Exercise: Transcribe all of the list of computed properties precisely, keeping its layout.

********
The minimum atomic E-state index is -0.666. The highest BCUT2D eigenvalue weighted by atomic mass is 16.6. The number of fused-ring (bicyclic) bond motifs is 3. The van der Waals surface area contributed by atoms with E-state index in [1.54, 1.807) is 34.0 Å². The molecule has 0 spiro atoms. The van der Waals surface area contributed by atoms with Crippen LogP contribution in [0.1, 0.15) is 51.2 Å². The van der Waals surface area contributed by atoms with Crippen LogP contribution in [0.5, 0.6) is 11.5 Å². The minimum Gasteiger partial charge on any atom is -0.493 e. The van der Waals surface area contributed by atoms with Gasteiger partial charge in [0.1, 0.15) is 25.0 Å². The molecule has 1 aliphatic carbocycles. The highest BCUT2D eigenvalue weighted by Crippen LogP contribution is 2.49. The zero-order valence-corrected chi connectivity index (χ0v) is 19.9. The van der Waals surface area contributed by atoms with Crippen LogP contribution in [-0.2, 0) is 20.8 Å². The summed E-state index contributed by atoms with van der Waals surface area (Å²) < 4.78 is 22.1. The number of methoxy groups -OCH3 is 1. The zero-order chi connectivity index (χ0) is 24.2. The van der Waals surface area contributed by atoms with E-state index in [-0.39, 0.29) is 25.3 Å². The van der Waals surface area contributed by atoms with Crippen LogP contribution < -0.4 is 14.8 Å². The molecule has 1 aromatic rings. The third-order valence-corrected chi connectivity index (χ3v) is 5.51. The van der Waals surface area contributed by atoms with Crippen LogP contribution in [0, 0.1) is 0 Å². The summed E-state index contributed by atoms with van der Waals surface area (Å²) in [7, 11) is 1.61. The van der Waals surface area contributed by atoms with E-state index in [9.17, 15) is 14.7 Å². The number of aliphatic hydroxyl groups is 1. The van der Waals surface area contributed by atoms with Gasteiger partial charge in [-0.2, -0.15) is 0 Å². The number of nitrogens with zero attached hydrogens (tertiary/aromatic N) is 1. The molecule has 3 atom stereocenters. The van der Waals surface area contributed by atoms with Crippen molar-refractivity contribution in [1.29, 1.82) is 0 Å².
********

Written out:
The minimum atomic E-state index is -0.666. The highest BCUT2D eigenvalue weighted by atomic mass is 16.6. The number of fused-ring (bicyclic) bond motifs is 3. The van der Waals surface area contributed by atoms with E-state index in [1.54, 1.807) is 34.0 Å². The molecule has 0 spiro atoms. The van der Waals surface area contributed by atoms with Crippen LogP contribution in [0.1, 0.15) is 51.2 Å². The van der Waals surface area contributed by atoms with Crippen LogP contribution in [0.5, 0.6) is 11.5 Å². The minimum Gasteiger partial charge on any atom is -0.493 e. The van der Waals surface area contributed by atoms with Gasteiger partial charge in [0.1, 0.15) is 25.0 Å². The molecule has 1 aliphatic carbocycles. The highest BCUT2D eigenvalue weighted by Crippen LogP contribution is 2.49. The zero-order valence-corrected chi connectivity index (χ0v) is 19.9. The van der Waals surface area contributed by atoms with Crippen LogP contribution in [-0.2, 0) is 20.8 Å². The summed E-state index contributed by atoms with van der Waals surface area (Å²) < 4.78 is 22.1. The number of methoxy groups -OCH3 is 1. The zero-order chi connectivity index (χ0) is 24.2. The van der Waals surface area contributed by atoms with E-state index in [-0.39, 0.29) is 25.3 Å². The van der Waals surface area contributed by atoms with Crippen LogP contribution < -0.4 is 14.8 Å². The molecule has 1 aromatic rings. The third-order valence-corrected chi connectivity index (χ3v) is 5.51. The van der Waals surface area contributed by atoms with Crippen LogP contribution in [0, 0.1) is 0 Å². The summed E-state index contributed by atoms with van der Waals surface area (Å²) in [7, 11) is 1.61. The van der Waals surface area contributed by atoms with E-state index in [9.17, 15) is 14.7 Å². The number of aliphatic hydroxyl groups is 1. The van der Waals surface area contributed by atoms with Gasteiger partial charge in [-0.2, -0.15) is 0 Å². The number of nitrogens with zero attached hydrogens (tertiary/aromatic N) is 1. The molecule has 3 atom stereocenters. The van der Waals surface area contributed by atoms with Crippen molar-refractivity contribution in [1.29, 1.82) is 0 Å².